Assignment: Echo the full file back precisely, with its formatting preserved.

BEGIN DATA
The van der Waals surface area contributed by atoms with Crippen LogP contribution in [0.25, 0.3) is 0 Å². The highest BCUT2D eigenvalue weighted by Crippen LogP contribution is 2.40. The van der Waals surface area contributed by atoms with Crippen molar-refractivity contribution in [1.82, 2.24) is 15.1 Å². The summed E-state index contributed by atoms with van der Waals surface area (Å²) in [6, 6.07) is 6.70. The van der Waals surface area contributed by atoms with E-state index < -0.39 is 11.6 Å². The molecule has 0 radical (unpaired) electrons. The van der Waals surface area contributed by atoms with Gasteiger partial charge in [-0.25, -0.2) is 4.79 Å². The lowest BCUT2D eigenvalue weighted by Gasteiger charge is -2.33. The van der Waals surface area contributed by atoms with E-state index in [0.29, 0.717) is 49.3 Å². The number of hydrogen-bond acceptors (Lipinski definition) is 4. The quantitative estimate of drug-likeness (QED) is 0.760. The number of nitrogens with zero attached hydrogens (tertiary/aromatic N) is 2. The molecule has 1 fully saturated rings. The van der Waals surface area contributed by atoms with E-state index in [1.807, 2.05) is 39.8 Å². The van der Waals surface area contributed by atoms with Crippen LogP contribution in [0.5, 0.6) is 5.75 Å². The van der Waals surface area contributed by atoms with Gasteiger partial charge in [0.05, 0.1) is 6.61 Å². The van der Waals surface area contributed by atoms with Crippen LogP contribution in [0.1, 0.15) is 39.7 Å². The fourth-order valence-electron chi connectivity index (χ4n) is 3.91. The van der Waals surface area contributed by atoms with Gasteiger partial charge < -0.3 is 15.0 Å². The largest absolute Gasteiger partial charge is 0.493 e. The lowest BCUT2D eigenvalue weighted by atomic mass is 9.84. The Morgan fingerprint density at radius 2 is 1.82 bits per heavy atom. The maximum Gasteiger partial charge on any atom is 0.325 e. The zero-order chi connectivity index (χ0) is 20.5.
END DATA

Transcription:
The van der Waals surface area contributed by atoms with Crippen LogP contribution in [0.25, 0.3) is 0 Å². The highest BCUT2D eigenvalue weighted by Crippen LogP contribution is 2.40. The van der Waals surface area contributed by atoms with Crippen molar-refractivity contribution in [1.82, 2.24) is 15.1 Å². The summed E-state index contributed by atoms with van der Waals surface area (Å²) in [6, 6.07) is 6.70. The van der Waals surface area contributed by atoms with E-state index < -0.39 is 11.6 Å². The molecule has 0 radical (unpaired) electrons. The van der Waals surface area contributed by atoms with Gasteiger partial charge in [-0.25, -0.2) is 4.79 Å². The lowest BCUT2D eigenvalue weighted by Gasteiger charge is -2.33. The van der Waals surface area contributed by atoms with E-state index in [0.29, 0.717) is 49.3 Å². The number of hydrogen-bond acceptors (Lipinski definition) is 4. The quantitative estimate of drug-likeness (QED) is 0.760. The number of nitrogens with zero attached hydrogens (tertiary/aromatic N) is 2. The molecule has 1 fully saturated rings. The van der Waals surface area contributed by atoms with E-state index in [1.807, 2.05) is 39.8 Å². The van der Waals surface area contributed by atoms with Crippen LogP contribution in [0.5, 0.6) is 5.75 Å². The van der Waals surface area contributed by atoms with Gasteiger partial charge in [0.05, 0.1) is 6.61 Å². The van der Waals surface area contributed by atoms with Crippen LogP contribution in [0.1, 0.15) is 39.7 Å². The fourth-order valence-electron chi connectivity index (χ4n) is 3.91. The van der Waals surface area contributed by atoms with Gasteiger partial charge < -0.3 is 15.0 Å². The largest absolute Gasteiger partial charge is 0.493 e. The lowest BCUT2D eigenvalue weighted by atomic mass is 9.84. The Morgan fingerprint density at radius 2 is 1.82 bits per heavy atom. The maximum Gasteiger partial charge on any atom is 0.325 e. The zero-order chi connectivity index (χ0) is 20.5.